Out of the blue last November, Canadian Auto Workers (CAW) began the (non-union labour) construction of an industrial wind turbine on the grounds of its Family Education Centre, a facility designed to “encourage…people …to discuss their problems and debate the major issues of the times.”
Despite all the places CAW could have located the mammoth structure, it picked Port Elgin, “considered – one of the leading recreational playgrounds in Ontario” for an industrial wind turbine. CAW’s vacant 128-acre property nearby was deemed too environmentally sensitive. Besides, the land had just been subdivided and its lots stood to rake in $2 million. The FEC’s densely-populated neighbourhood didn’t have such sensitivities.
The turbine’s proposed location was so beautiful, it posed a problem: the land’s picturesque, clean beach and nature trails led to its classification as a tourist and recreational community. Therefore, the turbine’s noise emission would exceed legislated standards. Not easily deterred, CAW found a quick fix: Classify the small tourist community as “urban” on the turbine application since acceptable noise emission levels are higher. No one will notice. The scheme worked, and the Ministry of Education (MOE) approved it. Voila.
Residents angrily protested that CAW hadn’t allowed democratic participation in this huge decision that affected the community’s health, safety, environment, property values, tax base, and their main source of revenue: tourism. The community complained that CAW hadn’t been open and honest. Yet, CAW President, Ken Lewenza, denied this allegation. “We have made a concerted effort to engage and inform the community about our planned construction of the windmill.”
He explained that CAW distributed leaflets to less than half the community in 2004, and held an open house in 2005. Ken went on to say that anyone could have attended the Ontario Municipal Board hearings if they’d wanted. He also added there were postings to the Ontario Environmental Registry. People just needed to look there. Ken continued, “with sincere intentions…for open and honest dialogue with the community…in the spirit of neighborliness…” CAW will “establish a local committee that will fully monitor the turbine’s operation.” And, he added, “This offer goes far beyond any piece of provincial legislation that currently exists.”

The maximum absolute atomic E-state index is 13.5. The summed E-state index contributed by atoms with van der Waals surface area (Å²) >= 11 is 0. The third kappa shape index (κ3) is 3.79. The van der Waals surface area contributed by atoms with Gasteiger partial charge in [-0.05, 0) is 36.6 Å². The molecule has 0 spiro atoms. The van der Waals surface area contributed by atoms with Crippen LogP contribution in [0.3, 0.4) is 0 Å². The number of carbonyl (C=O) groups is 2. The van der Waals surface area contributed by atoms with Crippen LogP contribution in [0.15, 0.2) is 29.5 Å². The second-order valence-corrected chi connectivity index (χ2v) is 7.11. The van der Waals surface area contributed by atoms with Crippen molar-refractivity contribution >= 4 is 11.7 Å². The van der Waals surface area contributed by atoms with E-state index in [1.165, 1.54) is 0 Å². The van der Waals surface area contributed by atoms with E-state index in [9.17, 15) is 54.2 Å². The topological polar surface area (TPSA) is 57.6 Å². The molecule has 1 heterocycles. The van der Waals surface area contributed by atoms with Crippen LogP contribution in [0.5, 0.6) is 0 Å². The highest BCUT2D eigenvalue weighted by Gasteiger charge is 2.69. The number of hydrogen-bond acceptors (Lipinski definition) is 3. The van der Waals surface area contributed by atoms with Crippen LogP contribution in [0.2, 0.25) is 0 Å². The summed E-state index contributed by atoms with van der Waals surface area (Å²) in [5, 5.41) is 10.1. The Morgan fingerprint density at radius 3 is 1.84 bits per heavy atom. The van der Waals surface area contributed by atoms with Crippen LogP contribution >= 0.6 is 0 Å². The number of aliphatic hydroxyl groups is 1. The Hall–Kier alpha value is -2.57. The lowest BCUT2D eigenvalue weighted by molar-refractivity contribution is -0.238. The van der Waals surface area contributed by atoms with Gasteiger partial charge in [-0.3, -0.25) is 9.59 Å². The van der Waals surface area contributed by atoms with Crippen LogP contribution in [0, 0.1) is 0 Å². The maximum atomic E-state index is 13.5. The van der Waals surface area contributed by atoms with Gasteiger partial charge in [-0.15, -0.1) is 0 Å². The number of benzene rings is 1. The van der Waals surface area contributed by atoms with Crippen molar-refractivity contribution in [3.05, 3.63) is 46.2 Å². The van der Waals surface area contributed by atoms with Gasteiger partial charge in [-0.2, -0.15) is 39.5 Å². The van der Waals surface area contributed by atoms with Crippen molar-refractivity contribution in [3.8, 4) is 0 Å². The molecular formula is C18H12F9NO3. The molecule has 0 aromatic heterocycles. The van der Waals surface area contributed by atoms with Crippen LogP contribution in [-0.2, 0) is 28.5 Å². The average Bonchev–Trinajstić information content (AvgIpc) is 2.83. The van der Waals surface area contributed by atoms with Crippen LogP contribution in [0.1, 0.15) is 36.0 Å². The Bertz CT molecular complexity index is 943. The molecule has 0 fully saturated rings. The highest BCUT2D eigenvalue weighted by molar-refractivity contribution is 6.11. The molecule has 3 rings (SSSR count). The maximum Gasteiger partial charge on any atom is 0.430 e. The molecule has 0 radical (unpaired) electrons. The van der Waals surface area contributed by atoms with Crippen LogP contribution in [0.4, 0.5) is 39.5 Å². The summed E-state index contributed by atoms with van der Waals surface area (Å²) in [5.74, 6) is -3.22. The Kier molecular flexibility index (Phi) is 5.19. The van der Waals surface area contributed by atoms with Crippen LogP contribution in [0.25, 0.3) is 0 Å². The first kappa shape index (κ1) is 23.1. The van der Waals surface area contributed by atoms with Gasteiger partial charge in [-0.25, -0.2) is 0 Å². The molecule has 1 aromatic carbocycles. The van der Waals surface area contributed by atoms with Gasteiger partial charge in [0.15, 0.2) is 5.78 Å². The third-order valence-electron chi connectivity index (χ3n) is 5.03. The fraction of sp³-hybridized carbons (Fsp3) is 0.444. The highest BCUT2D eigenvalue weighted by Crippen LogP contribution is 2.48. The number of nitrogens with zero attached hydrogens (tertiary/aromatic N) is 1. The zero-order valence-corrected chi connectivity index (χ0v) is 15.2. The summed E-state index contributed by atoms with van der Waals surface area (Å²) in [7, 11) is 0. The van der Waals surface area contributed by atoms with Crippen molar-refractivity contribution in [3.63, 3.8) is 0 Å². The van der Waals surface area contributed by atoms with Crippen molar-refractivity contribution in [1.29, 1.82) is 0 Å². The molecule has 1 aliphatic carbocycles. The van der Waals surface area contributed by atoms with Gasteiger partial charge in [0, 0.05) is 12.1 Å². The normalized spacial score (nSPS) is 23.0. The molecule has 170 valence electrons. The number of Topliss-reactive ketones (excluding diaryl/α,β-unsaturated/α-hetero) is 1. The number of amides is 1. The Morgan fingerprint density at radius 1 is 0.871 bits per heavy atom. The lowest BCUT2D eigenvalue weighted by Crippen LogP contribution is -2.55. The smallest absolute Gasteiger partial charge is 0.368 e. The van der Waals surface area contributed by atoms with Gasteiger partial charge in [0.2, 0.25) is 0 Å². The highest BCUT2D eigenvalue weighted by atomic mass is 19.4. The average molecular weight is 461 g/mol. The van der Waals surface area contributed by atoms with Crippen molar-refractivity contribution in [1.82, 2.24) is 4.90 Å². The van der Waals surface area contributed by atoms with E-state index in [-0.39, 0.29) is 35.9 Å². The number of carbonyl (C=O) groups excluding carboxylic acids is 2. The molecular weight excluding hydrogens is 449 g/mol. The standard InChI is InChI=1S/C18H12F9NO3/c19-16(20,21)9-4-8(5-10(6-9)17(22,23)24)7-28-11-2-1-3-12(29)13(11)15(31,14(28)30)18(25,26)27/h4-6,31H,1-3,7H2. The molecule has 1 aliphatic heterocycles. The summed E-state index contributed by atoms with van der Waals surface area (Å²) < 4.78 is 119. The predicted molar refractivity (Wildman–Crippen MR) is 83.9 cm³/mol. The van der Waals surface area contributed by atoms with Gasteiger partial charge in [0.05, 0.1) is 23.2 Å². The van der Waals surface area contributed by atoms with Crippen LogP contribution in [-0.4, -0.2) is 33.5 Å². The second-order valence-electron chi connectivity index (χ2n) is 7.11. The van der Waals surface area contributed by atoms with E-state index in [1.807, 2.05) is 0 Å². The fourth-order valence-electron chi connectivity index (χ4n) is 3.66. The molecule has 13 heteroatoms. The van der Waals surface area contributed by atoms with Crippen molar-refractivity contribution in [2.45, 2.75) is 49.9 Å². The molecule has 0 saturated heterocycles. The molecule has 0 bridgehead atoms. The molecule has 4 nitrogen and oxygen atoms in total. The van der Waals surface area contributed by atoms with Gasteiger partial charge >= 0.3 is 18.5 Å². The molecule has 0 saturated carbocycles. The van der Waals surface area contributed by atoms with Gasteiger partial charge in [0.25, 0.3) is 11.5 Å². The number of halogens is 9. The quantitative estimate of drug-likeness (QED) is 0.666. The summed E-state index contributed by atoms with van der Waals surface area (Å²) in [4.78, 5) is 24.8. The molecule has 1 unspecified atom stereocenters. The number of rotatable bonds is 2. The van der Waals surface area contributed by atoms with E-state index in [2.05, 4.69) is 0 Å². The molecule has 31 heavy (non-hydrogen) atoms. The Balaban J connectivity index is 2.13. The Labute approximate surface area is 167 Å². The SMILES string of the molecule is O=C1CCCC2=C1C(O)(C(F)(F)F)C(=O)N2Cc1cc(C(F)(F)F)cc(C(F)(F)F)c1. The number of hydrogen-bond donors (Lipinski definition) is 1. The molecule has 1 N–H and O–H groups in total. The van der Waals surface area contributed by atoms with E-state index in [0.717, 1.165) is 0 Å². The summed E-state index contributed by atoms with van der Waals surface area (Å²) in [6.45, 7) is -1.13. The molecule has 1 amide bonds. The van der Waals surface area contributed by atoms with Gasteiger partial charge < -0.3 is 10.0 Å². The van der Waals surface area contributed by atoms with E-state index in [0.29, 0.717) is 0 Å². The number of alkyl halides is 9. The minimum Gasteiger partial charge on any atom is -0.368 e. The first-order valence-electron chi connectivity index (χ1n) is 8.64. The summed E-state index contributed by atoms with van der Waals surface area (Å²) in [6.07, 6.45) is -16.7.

No doubt current legislation was on Ken’s mind. Back in 2009, CAW had obtained its 800kw turbine approval a mere months before provincial 550m setback legislation was enacted. A little MOE grandfathering fixed the problem and the turbine moved ahead. Now, two years later, using that outdated approval certificate, CAW was being accused of ignoring current provincial legislation designed to protect health and safety. The community claimed that CAW’s turbine (located only 210m from the nearest home) was, in effect, illegal. To make matters worse, the Ontario Environmental Tribunal had just ruled that “the debate was not one about whether wind turbines can cause harm to humans. The evidence…demonstrates that they can, if…placed too close to residents.”
Faced with massive community protest and the optics of illegality, Ken wrote to the local paper announcing that CAW had “decided to reduce the power output of the turbine to 500kw, a significant drop from its 800kw…(to) help ensure any noise emitted from the turbine stays at a reasonable level.” (Ken didn’t count on a CAW executive letting it slip soon after that “de-rating our turbine to 500kw enabled us to move our project to completion…and allowed us to expedite our connection to the provincial power grid.”)
The community soon learned that the noise emission reduction meant CAW now escaped the 550m provincial setback legislation altogether. It didn’t seem to matter that CAW’s Noise Study for MOE showed that “in order to meet the ‘worse case’ limit, the turbine will need to be operated at below 400kw.” CAW’s 800kw turbine, masquerading as 500kw–a wolf in sheep’s clothing–now officially ‘met’ all current provincial regulations. CAW was in the driver’s seat–and would self-monitor noise levels–like a motorist responsible for his own breathalyzer. Voila, again.
In short order, CAW had dealt with pesky legislation but it still had an annoying problem: community outrage. What about our health and safety? Some 100 families were in the 550m risk zone, not to mention all the CAW employees, and kids in its on-site daycare. “We will do everything in our power to eliminate all negative health impacts,” Ken assured. What about infrasound, audible noise, and shadow flicker? What about ice-throw, fires, and blade disengagement? We’re too close! “If we are wrong,” Ken replied, “and our windmill causes serious problems…then we will work diligently to make the necessary adjustment.” No need for CAW to be proactive, when it could be reactive.
Then a radio interview gave the community some hope. On GoldHawk, CAW confirmed its commitment to Town Council–if the turbine causes public harm, CAW would shut down its revenue-generating machine. Skeptical, the community posed the question: Will CAW agree to such a ‘contract’ that puts our health and safety first? Ken’s response was immediate. CAW “would not sign a contract other than committing to environmental obligations legislated by law.”
“CAW have met all of the provincial requirements,” Ken stated. End of story.
|Wind Watch relies entirely
on User Funding